A two-nation Asian phenomenological study: Roles and purposes of graduate journalism education through the lens of global journalism

  • Jeremaiah M. Opiniano University of Santo Tomas Manila
Keywords: graduate journalism education, journalism school, reflective practice, theory-and-practice in journalism, phenomenology, Philippines, Japan


This phenomenological study sought to describe the essence of the roles and purposes of graduate journalism education through the eyes of 16 Asian students from three graduate journalism schools in Japan and the Philippines. This article is anchored in the theory of reflective practice. Responses of students produced a Bridge of Traits of Graduate Journalism Education that illustrates these roles and purposes of graduate studies. This Bridge of Traits also entered into the theory-and-practice discussions, not to mention that this bridge represents respondents’ efforts to connect their personal, academic and professional milieus and aspirations as journalists. Making these connections is done within the realm of journalism’s theory-practice continuum, which, as respondents surprisingly articulated, is important, complementary and applicable. Respondents’ views offer hope that university-based journalism programmes can run viable graduate journalism programmes implementing several elements in pedagogy and substance that espouse a spirit of critical reflective practice in journalists. They aspire to new perspectives and approaches in the teaching, study and practice of journalism.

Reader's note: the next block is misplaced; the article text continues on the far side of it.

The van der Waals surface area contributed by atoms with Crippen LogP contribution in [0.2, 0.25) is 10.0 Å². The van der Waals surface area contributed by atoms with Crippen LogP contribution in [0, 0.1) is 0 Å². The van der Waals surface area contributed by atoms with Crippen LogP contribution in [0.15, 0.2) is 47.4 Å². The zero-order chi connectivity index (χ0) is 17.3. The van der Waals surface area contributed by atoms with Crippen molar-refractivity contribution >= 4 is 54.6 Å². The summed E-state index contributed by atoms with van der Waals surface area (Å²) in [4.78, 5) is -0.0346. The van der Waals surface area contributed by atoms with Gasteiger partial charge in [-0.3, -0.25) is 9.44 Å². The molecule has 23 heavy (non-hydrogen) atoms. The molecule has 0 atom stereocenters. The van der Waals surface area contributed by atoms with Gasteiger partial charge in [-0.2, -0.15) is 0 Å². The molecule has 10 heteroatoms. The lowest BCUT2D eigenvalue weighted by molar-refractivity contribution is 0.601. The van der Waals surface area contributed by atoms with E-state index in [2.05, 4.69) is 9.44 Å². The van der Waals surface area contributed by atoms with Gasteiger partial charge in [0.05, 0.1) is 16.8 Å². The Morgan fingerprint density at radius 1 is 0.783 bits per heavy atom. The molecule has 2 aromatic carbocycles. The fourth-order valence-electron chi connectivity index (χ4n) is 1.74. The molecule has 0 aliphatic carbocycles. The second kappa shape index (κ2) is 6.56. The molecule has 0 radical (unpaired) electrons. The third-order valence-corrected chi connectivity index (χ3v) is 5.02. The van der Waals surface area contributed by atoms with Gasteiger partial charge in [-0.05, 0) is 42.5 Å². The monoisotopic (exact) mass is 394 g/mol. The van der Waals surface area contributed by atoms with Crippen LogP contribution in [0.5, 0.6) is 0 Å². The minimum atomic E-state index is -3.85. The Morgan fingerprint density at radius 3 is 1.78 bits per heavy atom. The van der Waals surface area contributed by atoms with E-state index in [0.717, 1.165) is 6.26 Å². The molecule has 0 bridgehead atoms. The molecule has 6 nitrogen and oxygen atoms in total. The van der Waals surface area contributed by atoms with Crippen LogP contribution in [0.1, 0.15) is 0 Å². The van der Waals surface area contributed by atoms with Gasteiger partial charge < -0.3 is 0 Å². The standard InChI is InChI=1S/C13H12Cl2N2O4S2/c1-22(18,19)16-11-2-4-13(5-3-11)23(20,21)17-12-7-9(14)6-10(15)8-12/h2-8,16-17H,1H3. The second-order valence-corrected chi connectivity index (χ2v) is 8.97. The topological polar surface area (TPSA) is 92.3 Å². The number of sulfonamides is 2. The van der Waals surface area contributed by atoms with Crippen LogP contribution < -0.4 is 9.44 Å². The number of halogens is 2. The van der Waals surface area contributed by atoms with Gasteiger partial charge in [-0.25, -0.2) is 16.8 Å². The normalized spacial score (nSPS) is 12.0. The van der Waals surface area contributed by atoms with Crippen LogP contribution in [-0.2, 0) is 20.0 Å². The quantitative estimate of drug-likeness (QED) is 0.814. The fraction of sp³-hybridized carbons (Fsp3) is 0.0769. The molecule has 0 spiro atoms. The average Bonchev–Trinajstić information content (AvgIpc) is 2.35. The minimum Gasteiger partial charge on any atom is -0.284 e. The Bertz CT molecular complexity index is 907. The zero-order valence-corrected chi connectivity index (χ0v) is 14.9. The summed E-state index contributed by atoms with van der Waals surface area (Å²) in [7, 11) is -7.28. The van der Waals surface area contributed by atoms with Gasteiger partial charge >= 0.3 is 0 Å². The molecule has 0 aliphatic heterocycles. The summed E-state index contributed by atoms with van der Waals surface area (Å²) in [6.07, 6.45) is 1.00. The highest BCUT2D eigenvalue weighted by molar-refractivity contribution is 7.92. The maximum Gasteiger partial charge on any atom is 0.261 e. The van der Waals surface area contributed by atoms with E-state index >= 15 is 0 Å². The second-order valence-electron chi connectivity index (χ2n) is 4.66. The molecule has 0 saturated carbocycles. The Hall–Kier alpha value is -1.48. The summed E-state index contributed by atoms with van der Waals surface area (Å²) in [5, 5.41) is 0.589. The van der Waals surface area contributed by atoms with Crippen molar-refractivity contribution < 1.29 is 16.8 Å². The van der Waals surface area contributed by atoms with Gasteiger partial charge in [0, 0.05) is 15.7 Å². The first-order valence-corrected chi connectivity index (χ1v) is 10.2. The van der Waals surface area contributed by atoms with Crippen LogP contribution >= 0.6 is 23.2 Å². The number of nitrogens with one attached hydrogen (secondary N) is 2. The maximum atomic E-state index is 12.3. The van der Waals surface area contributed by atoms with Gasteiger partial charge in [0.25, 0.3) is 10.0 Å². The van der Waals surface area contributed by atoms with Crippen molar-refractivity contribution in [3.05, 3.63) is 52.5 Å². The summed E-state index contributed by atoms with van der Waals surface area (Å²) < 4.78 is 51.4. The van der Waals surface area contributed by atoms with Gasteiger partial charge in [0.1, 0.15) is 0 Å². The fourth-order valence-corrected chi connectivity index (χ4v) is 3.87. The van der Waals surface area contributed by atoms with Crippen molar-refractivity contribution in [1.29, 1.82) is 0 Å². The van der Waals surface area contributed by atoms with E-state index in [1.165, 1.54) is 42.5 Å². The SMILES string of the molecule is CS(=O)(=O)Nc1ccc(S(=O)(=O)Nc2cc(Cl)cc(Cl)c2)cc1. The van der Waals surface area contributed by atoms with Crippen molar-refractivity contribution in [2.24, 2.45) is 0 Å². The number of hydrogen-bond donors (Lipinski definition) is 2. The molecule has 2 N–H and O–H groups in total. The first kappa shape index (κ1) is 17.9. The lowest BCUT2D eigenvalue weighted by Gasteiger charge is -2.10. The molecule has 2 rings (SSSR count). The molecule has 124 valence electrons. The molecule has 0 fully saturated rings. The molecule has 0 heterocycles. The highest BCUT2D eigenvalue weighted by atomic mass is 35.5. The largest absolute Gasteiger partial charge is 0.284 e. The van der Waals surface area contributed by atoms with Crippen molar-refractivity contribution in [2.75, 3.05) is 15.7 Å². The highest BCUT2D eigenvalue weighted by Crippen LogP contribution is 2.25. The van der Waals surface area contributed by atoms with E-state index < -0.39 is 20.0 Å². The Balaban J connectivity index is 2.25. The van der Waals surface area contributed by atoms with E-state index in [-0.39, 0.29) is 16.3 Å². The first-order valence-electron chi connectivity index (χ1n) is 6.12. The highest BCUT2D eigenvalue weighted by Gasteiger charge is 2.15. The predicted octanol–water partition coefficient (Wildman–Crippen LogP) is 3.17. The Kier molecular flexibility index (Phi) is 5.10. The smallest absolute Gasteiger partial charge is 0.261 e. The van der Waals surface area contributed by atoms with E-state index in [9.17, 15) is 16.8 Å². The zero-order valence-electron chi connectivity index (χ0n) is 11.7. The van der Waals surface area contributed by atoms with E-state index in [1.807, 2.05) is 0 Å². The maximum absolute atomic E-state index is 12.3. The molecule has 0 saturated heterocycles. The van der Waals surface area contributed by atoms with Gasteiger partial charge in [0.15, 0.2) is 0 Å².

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Author Biography

Jeremaiah M. Opiniano, University of Santo Tomas Manila
Jeremaiah Opiniano is assistant professor and coordinator of the journalism program of the University of Santo Tomas (UST) in Manila. He is also publisher of a community news organization, The Filipino Connection (www.thefilipinoconnection.net).


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How to Cite
Opiniano, J. M. (2017). A two-nation Asian phenomenological study: Roles and purposes of graduate journalism education through the lens of global journalism. Pacific Journalism Review : Te Koakoa, 23(2), 26-50. https://doi.org/10.24135/pjr.v23i2.27